stop was limited. Although Hill had observed that
Stanage's eyes were bloodshot, his speech was slurred,
and his motor skills were impaired, this information was not
known to law enforcement at the time of the stop. Therefore,
Hill's observations may not be considered in determining
whether Deputy Kriese had a particularized and objective
basis for suspecting Stanage was intoxicated. See Florida
v. J.L., 529 U.S. 266, 271, 120 S.Ct. 1375, 1379, 146
L.Ed.2d 254 (2000) ("The reasonableness of official
suspicion must be measured by what the officers knew
before they conducted their search." (emphasis
added)). Additionally, the State
concedes that Deputy Kriese did not independently observe any
criminal activity or erratic driving on Stanage's
part. Thus, the stop was predicated
entirely on the conclusory assertion of
unidentified-but-identifiable informants and a positive
identification of Stanage's vehicle.
The initial question in cases like this is whether the tip is
credible. Navarette, U.S.__at__, 134 S.Ct. at 1688.
The State contends that a finding of reasonable suspicion is
supported because the informants were identifiable. Stanage
contends that "[t]he call to Brookings dispatch that
Deputy Kriese relied on was an anonymous tip." The
credibility of an informant is enhanced when the informant
places his anonymity at risk. See id. at, 134 S.Ct.
at 1689-90. While "an unnamed individual who divulges
enough distinguishing characteristics to limit his possible
identity to only a handful of people may be nameless, . . .
he is capable of being identified and thus is not
anonymous." United States v. Sanchez, 519 F.3d
1208, 1213 (10th Cir. 2008) (quoting United States v.
Brown, 496 F.3d 1070, 1075 (10th Cir. 2007)); accord
State v. Mohr, 2013 S.D. 94, ¶ 20, 841 N.W.2d 440,
446; see also Navarette, U.S.__ at__, 134 S.Ct. at
1689-90 (considering law enforcement's ability to
identify 911 caller as bolstering credibility of an
unidentified informant). Although Deputy Kriese did not know
the specific identities of the informants at the time of the
stop, he did know they were Hardee's employees working at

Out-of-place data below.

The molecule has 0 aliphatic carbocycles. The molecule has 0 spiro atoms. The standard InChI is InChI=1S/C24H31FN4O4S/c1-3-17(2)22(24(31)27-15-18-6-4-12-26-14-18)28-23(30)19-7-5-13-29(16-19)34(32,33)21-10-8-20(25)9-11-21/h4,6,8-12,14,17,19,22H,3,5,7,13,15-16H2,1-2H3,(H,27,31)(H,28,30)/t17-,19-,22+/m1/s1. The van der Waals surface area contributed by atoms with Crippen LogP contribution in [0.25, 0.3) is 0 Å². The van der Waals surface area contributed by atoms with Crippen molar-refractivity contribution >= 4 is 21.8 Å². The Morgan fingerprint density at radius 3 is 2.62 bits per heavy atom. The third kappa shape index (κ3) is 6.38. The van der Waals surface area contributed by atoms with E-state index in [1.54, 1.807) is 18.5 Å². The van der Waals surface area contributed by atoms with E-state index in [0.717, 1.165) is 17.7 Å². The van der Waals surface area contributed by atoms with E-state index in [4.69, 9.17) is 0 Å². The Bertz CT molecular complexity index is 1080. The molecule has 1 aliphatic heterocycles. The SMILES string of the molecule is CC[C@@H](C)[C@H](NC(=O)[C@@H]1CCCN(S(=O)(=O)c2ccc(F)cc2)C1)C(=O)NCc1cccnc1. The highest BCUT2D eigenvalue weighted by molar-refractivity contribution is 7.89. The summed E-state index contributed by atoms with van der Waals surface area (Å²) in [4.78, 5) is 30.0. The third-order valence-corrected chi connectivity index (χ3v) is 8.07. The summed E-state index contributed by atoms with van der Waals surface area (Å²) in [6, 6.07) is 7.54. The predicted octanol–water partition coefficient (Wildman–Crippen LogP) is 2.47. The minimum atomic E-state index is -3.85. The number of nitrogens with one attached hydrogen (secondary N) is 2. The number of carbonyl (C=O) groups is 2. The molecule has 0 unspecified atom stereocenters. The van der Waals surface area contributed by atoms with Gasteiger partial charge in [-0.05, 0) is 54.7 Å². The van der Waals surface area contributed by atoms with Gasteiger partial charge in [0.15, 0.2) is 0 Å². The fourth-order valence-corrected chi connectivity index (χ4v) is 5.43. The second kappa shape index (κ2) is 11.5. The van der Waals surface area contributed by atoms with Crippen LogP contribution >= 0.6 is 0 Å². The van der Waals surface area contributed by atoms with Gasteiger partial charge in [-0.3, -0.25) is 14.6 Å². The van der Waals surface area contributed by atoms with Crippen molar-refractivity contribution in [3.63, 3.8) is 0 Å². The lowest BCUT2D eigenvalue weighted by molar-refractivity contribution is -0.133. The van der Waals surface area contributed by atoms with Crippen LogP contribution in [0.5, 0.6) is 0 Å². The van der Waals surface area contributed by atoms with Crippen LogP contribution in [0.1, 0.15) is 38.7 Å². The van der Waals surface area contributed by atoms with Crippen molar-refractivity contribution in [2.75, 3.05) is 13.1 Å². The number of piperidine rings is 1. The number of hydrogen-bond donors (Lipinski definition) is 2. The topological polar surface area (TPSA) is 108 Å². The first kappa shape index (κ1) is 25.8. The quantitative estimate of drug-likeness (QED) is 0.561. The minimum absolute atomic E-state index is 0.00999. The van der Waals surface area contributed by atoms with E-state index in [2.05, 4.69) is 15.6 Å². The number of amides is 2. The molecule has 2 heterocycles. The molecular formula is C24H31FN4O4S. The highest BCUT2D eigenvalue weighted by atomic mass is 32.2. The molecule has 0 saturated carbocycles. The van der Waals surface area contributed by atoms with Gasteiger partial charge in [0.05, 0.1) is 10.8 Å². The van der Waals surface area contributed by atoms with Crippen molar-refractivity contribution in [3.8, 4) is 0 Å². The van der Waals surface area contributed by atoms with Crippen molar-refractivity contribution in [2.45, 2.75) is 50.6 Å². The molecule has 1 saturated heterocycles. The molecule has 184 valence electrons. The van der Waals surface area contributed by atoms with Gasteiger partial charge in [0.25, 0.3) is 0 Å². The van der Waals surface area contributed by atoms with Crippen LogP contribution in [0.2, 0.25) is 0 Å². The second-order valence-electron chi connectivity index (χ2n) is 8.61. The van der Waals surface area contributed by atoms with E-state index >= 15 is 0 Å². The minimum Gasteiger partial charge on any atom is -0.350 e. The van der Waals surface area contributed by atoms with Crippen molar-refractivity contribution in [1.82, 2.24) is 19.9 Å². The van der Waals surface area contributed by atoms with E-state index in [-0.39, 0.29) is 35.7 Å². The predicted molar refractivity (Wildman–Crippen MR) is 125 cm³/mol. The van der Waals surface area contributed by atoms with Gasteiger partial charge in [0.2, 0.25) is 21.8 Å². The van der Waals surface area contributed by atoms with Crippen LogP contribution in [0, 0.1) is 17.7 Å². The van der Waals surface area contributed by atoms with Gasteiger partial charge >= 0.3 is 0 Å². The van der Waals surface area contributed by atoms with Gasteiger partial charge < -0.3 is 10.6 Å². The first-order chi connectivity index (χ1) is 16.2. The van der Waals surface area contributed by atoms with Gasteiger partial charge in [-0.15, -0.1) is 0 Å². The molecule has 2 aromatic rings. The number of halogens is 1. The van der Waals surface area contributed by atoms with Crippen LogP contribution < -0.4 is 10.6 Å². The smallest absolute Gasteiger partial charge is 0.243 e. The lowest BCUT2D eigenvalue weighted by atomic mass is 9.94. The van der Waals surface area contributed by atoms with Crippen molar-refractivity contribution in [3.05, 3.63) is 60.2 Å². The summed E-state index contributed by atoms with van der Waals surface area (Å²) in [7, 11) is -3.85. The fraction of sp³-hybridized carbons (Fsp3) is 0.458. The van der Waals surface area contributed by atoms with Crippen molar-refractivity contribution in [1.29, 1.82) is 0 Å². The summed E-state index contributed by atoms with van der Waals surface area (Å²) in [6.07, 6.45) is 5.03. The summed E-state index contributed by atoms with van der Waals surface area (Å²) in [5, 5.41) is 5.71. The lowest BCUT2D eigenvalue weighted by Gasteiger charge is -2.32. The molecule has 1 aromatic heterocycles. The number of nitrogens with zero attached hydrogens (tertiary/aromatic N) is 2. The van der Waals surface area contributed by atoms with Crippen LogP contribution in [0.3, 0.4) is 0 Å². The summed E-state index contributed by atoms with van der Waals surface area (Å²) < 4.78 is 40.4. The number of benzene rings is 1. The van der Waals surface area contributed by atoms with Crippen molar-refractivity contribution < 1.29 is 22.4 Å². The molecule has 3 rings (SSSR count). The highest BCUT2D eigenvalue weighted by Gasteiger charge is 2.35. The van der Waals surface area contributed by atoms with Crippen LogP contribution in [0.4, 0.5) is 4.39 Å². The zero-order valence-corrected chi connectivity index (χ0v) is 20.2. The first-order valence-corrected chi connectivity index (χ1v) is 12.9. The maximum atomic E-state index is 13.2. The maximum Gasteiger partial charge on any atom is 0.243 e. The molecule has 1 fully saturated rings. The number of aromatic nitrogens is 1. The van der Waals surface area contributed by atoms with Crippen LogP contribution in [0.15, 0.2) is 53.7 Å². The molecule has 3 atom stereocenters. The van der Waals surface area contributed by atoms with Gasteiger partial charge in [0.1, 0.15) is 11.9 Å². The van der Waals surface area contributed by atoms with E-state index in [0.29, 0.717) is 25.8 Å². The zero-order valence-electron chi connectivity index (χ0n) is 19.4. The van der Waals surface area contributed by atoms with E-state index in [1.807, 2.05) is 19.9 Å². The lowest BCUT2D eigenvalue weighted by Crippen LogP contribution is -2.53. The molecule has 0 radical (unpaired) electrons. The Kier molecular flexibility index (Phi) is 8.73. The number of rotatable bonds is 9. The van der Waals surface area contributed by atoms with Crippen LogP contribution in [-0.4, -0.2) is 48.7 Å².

the time of the stop. Thus, for purposes of credibility, the
informants in this case were not anonymous, which enhances
the reliability of the tip.
Regardless, "[e]ven a reliable tip will justify an
investigative stop only if it creates reasonable suspicion
that 'criminal activity may be afoot.'"
Navarette, U.S.__at__, 134 S.Ct. at 1690 (quoting
Terry, 392 U.S.at 30, 88 S.Ct. at 1884); accord
J.L., 529 U.S. at 272, 120 S.Ct. at 1379. The
requirement that an officer have reasonable suspicion prior
to a stop is not abrogated simply because a third-party
informant is convinced a crime occurred. As noted above, an
officer's "mere 'hunch' does not create
reasonable suspicion[.]" Navarette, __ U.S.
__at__, 134 S.Ct. at 1687. "[N]either does a private
citizen's." United States v. Wheat, 278
F.3d 722, 732 (8th Cir. 2001). Even if an informant is
credible, "[s]ufficient information must be presented to
the [officer] to allow that official to determine
[reasonable suspicion]; his action cannot be a mere
ratification of the bare conclusions of others." I
linois v. Gates, 462 U.S. 213, 239, 103 S.Ct. 2317,
2333, 76 L.Ed.2d 527 (1983) (emphasis added).
When an officer is not given an "explicit and detailed
description of alleged wrongdoing, " Navarette,
U.S.__at__, 134 S.Ct. at 1689, the officer must have some
other reason to believe the informant's conclusion is
If, for example, a particular informant is known for the
unusual reliability of his predictions of certain types of
criminal activities in a locality, his failure, in a
particular case, to thoroughly set forth the basis of his
knowledge surely should not serve as an absolute bar to a
finding of [reasonable suspicion] based on his tip.
Gates, 462 U.S. at 233, 103 S.Ct. at 2329-30;
see also Adams v. Williams, 407 U.S. 143, 146, 92
S.Ct. 1921, 1923, 32 L.Ed.2d 612 (1972) (upholding conclusory
tip from known informant who had previously given accurate
information). Even if an informant has not previously
provided information to the officer, the officer's
ratification of the informant's conclusion may be
objectively reasonable if the officer is aware that the
informant has special training or experience relating to the
conclusion at issue. In this case,
however, the record does not reflect that the informants had
previously demonstrated unusual reliability in identifying
intoxicated drivers. Even if they had, Deputy Kriese was
unaware of the informants' identities at the time he
stopped Stanage, so such a circumstance-even if reality-could
not possibly have informed Deputy Kriese's
Even so, the State contends it was reasonable to ratify the
informants' conclusion because Deputy Kriese confirmed
the identifying detail provided by the informants-i.e., the
license-plate number. However, the United States Supreme
Court has specifically rejected the notion that ...